In his essay in Convictional Civility: Engaging the Culture in the 21st Century, Gene Fant discusses “Leadership Lessons from David S. Dockery.” He writes:
Leaders typically find themselves in positions of authority that force people to follow them whether willingly or mandatorily, but transformational leadership is more a function of a person than a position. Even someone who has a leader’s title can look to the rear one day and realize that no one is actually following. The reverse can be true as well: someone who has no formal title can glance behind and realize that an entire line of people is following.
For the latter leader the epiphany that discovers, “Wow! I’m a leader!” is one that carries great temptation. In one direction lurk egomania and the so-called will to power, as Friedrich Nietzsche once phrased it. For Christ followers this direction leads toward devastation and chaos and is paved with anxiety and paranoia, the fear of losing power. In the other direction lies the path of the servant who leads selflessly and influentially. This path is illumined by the confidence that grows from conviction and courage.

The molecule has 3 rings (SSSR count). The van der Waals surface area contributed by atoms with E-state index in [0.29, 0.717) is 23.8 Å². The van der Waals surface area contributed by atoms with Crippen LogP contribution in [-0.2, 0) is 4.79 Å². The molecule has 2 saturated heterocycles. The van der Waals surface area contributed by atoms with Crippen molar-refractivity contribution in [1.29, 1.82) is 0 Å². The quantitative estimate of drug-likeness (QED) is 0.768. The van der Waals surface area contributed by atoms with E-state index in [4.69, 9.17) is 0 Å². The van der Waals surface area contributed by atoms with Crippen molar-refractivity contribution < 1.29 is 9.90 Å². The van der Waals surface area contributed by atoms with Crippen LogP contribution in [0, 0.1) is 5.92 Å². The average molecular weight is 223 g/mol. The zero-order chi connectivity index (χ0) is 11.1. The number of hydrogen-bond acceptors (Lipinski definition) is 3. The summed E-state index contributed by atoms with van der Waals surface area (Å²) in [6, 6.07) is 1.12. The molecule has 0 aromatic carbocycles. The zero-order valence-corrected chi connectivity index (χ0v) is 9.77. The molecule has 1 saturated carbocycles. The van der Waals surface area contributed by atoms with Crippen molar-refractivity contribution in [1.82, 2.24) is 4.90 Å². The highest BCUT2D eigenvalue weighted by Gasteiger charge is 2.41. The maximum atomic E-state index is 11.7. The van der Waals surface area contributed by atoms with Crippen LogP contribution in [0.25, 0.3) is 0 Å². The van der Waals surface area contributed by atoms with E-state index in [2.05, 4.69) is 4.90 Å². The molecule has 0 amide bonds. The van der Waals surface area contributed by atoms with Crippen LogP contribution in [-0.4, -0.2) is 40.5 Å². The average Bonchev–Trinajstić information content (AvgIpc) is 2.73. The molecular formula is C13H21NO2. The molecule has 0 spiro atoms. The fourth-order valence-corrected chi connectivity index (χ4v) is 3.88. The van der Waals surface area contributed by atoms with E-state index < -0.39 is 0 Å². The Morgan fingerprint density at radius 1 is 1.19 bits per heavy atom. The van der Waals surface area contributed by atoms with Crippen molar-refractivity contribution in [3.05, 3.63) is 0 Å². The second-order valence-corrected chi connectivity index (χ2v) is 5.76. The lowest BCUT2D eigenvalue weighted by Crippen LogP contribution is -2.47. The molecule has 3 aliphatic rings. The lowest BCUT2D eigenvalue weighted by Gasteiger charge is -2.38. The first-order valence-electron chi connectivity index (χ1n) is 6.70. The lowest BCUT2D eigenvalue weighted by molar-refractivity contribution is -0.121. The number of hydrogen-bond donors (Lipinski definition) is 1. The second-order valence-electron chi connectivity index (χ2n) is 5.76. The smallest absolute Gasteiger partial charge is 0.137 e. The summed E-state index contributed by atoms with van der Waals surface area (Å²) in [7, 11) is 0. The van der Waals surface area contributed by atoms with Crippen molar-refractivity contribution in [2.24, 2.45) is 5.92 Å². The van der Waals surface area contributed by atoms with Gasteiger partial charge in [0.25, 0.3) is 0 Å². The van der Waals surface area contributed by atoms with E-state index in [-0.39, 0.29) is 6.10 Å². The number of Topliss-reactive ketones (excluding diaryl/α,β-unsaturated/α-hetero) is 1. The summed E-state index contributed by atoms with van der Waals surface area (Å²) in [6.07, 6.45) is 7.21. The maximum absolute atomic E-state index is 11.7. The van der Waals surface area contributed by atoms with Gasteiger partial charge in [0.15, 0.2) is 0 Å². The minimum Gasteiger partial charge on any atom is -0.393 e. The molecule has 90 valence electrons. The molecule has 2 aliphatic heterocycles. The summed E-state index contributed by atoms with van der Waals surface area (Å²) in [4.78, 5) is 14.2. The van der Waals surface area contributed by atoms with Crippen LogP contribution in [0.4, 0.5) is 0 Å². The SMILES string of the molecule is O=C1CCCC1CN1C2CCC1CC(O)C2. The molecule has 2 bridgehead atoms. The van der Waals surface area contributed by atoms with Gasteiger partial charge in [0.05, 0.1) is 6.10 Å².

Convictional leaders will always find followers whose own passions enable them to seek dedication and excellence. Followers will queue up behind courageous leaders who are willing to ignore their own fears and pursue significance. Courage rooted in conviction rather than recklessness is rare, but it is one of the most effective traits of the God-honoring leader.
Fant goes on to explore four principles that emerge from David Dockery’s leadership style: 1) Calling produces conviction; 2) Conviction yields courage; 3) Principle yields predictability; and 4) Orthodoxy yields optimism.
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About the Contributor:
Gene C. Fant Jr. is provost and chief academic officer at Palm Beach Atlantic University, West Palm Beach, Florida.
About the Editors:
Ben Mitchell is provost and vice president for academic affairs and Graves professor of moral philosophy at Union University, Jackson, Tennessee.
Carla D. Sanderson is provost emeritus at Union University and vice president for institutional effectiveness and professional regulation at Chamberlain College of Nursing, Chicago, Illinois.
Gregory Alan Thornbury is president of the King’s College, New York, New York.